Fear of home maintenance? How to keep repair costs down with regular maintenance

Juli Adelman of Northeast Portland should feel confident about home ownership now. Since converting a property 16 years ago, she has sold each of her last three properties at a profit, moving her up the property ladder.

A year ago, she bought a century-old house in her target neighborhood: Beaumont-Wilshire. Despite her proven DIY repair skills and her contractor father’s assurance that she wasn’t buying a money pit, Adelman still feels nervous.

She wonders: What precious mystery might lie ahead?

“It’s a perfectly sound investment, and I’ve been pretty lucky with this so far,” she said, “but it’s still kind of a gamble. What if the sewer goes sideways?”

She is not alone in fearing home repairs.

A survey by Seattle-based real estate marketplace Zillow found that 75% of pandemic-era homebuyers, struggling with record low inventory, rapidly escalating prices and brutal bidding wars, wish they had done things differently.

Many of those surveyed discovered that one of life’s biggest financial investments, their home, needs more work or maintenance than they expected. In a panic to get an offer accepted, some buyers agreed not to ask the seller to make repairs.

However, uncontrolled repairs can be a big drag on savings or even create the need to take out another loan, said Andrew Emerson, vice president of mortgage lending at OnPoint Community Credit Union.

“Denial is not bliss,” he said, adding that preventive maintenance is a way to reduce unnecessary expenses. “You get the most bang for your buck by looking after your home.”

Repairs and major renovations can put a strain on home finances, especially if budgets are already stretched to pay for a larger mortgage along with rising property taxes, home insurance premiums, homeowner association fees and utility bills.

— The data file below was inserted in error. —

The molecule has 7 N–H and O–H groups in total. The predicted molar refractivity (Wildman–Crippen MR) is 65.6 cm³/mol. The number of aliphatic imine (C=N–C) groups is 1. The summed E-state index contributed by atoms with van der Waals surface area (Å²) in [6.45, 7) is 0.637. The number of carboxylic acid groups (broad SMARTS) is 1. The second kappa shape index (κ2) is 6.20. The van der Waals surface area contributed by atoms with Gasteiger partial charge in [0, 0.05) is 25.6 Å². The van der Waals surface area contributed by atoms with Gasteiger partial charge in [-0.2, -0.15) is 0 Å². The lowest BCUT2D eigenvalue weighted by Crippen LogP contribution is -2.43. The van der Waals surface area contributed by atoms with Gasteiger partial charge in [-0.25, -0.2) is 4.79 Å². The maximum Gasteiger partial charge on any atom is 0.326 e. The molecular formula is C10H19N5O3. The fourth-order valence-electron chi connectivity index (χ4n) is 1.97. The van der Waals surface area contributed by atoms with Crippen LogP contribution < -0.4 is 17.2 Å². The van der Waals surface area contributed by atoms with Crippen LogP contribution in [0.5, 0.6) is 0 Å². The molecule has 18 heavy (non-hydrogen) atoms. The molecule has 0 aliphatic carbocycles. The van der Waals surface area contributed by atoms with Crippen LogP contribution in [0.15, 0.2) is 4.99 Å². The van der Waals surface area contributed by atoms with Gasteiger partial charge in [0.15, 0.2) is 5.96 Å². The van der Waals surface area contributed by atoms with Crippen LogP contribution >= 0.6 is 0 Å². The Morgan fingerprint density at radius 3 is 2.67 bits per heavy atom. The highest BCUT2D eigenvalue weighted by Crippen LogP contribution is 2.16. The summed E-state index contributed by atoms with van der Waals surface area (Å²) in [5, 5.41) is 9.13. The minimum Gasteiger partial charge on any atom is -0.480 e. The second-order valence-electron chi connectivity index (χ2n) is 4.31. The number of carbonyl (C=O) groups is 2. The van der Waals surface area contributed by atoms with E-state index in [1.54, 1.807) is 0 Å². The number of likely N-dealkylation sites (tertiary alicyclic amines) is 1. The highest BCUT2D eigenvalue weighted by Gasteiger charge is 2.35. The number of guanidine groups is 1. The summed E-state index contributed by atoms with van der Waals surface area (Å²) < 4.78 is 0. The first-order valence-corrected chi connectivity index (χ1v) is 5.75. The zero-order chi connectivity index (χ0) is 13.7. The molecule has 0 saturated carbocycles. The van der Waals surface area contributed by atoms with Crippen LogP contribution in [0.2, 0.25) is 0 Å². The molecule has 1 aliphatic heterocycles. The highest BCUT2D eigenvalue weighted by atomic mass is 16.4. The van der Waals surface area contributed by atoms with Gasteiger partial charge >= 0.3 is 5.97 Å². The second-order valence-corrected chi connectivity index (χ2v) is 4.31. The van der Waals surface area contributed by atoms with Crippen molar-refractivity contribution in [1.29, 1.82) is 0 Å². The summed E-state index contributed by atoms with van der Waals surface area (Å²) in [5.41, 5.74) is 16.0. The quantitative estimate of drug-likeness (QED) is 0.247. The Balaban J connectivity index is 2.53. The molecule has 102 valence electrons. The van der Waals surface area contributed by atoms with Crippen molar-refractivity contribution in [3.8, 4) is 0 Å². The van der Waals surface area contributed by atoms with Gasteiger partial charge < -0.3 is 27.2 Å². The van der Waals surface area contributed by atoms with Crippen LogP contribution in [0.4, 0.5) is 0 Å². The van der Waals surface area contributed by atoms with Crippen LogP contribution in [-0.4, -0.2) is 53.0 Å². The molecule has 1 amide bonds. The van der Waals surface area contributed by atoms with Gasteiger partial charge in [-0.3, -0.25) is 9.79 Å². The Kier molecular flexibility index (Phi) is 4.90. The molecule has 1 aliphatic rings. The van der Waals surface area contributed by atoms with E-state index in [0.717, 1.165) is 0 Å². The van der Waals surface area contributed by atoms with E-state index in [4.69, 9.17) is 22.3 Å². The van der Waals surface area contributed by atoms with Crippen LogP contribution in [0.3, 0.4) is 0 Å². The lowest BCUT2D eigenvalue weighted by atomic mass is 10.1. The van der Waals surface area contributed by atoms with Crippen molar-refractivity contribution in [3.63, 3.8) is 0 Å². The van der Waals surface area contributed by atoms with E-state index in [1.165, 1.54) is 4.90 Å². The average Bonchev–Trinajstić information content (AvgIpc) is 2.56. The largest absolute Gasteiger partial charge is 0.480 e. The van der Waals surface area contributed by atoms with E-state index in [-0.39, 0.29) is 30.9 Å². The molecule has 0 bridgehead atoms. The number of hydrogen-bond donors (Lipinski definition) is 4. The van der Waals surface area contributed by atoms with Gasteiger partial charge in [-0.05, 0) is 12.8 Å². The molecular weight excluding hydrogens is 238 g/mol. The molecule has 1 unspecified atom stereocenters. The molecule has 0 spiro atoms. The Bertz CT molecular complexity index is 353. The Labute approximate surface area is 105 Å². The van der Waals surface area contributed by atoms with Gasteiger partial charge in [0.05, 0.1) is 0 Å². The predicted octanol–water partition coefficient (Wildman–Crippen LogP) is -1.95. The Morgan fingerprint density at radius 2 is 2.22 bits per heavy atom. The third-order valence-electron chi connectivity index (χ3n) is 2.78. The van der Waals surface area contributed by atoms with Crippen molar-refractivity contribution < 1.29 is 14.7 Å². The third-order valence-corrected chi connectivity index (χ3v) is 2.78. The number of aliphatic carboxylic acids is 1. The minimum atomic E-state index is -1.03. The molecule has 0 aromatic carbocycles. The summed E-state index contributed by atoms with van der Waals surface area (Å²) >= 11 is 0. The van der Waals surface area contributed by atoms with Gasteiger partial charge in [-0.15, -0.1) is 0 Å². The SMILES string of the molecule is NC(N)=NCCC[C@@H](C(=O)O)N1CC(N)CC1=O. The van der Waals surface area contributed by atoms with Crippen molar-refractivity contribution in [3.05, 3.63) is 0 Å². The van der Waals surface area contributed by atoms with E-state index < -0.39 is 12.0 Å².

Skyrocketing inflation and rising labor and building material costs for even small repairs can quickly turn a functioning budget into a sinking one.

But simple fixes can sometimes keep components large and small in a home working efficiently and extending their usefulness, often without bringing in a professional, said Carol Eisenlohr, who directs the Building Toward Better program for members of the Home Builders Association of Metropolitan Portland.

She knows few people enjoy vacuuming refrigerator coils to keep the air flowing, but everyone wants kitchen appliances humming along when company comes.

“Things that don’t work properly cause more damage, devalue the home over time and drive us crazy,” Eisenlohr said. “A little maintenance can make them last a lot longer.”

Saving money is the big incentive, she said. Replacing clogged furnace filters keeps motors running with less effort, reduces monthly utility bills, and extends the time before replacements are needed.

But there are also safety benefits. Stopping water leaks prevents mold growth. And a smart solution early on can put the brakes on a budget-busting disaster like a clogged drain flooding new carpet.

Dividing routine maintenance tasks over time and involving the whole household can make chores less of a pain, Eisenlohr said.

Money saved by reducing preventable repairs can be used to take everyone out for pizza or buy another treat, she said.